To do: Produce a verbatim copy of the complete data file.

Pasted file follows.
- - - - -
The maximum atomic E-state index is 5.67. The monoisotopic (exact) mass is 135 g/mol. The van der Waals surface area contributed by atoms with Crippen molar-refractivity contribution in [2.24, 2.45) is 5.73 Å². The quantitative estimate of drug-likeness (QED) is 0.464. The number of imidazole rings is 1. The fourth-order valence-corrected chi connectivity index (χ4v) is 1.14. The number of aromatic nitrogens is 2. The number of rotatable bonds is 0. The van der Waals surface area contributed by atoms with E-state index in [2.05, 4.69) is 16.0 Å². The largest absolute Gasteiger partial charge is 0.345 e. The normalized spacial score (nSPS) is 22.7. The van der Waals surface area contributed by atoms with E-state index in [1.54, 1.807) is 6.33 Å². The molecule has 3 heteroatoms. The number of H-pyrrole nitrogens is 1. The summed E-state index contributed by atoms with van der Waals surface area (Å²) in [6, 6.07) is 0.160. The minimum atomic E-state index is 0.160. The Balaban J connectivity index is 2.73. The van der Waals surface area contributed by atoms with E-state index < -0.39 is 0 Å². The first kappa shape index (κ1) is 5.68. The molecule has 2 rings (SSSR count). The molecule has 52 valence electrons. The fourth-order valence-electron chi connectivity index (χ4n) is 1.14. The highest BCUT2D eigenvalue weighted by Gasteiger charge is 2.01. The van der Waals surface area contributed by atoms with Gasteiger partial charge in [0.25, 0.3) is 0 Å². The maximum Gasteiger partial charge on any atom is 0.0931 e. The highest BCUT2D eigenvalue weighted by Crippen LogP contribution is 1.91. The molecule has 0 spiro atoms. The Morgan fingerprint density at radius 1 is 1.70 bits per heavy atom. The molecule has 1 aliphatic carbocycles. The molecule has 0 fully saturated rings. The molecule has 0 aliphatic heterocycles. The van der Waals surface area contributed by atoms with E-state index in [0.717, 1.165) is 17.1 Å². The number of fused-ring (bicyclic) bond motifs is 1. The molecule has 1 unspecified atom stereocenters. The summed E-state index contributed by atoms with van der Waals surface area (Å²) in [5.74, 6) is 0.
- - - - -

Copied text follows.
The maximum atomic E-state index is 5.67. The monoisotopic (exact) mass is 135 g/mol. The van der Waals surface area contributed by atoms with Crippen molar-refractivity contribution in [2.24, 2.45) is 5.73 Å². The quantitative estimate of drug-likeness (QED) is 0.464. The number of imidazole rings is 1. The fourth-order valence-corrected chi connectivity index (χ4v) is 1.14. The number of aromatic nitrogens is 2. The number of rotatable bonds is 0. The van der Waals surface area contributed by atoms with E-state index in [2.05, 4.69) is 16.0 Å². The largest absolute Gasteiger partial charge is 0.345 e. The normalized spacial score (nSPS) is 22.7. The van der Waals surface area contributed by atoms with E-state index in [1.54, 1.807) is 6.33 Å². The molecule has 3 heteroatoms. The number of H-pyrrole nitrogens is 1. The summed E-state index contributed by atoms with van der Waals surface area (Å²) in [6, 6.07) is 0.160. The minimum atomic E-state index is 0.160. The Balaban J connectivity index is 2.73. The van der Waals surface area contributed by atoms with E-state index < -0.39 is 0 Å². The first kappa shape index (κ1) is 5.68. The molecule has 2 rings (SSSR count). The molecule has 52 valence electrons. The fourth-order valence-electron chi connectivity index (χ4n) is 1.14. The highest BCUT2D eigenvalue weighted by Gasteiger charge is 2.01. The van der Waals surface area contributed by atoms with Gasteiger partial charge in [0.25, 0.3) is 0 Å². The maximum Gasteiger partial charge on any atom is 0.0931 e. The highest BCUT2D eigenvalue weighted by Crippen LogP contribution is 1.91. The molecule has 0 spiro atoms. The Morgan fingerprint density at radius 1 is 1.70 bits per heavy atom. The molecule has 1 aliphatic carbocycles. The molecule has 0 fully saturated rings. The molecule has 0 aliphatic heterocycles. The van der Waals surface area contributed by atoms with E-state index in [0.717, 1.165) is 17.1 Å². The number of fused-ring (bicyclic) bond motifs is 1. The molecule has 1 unspecified atom stereocenters. The summed E-state index contributed by atoms with van der Waals surface area (Å²) in [5.74, 6) is 0.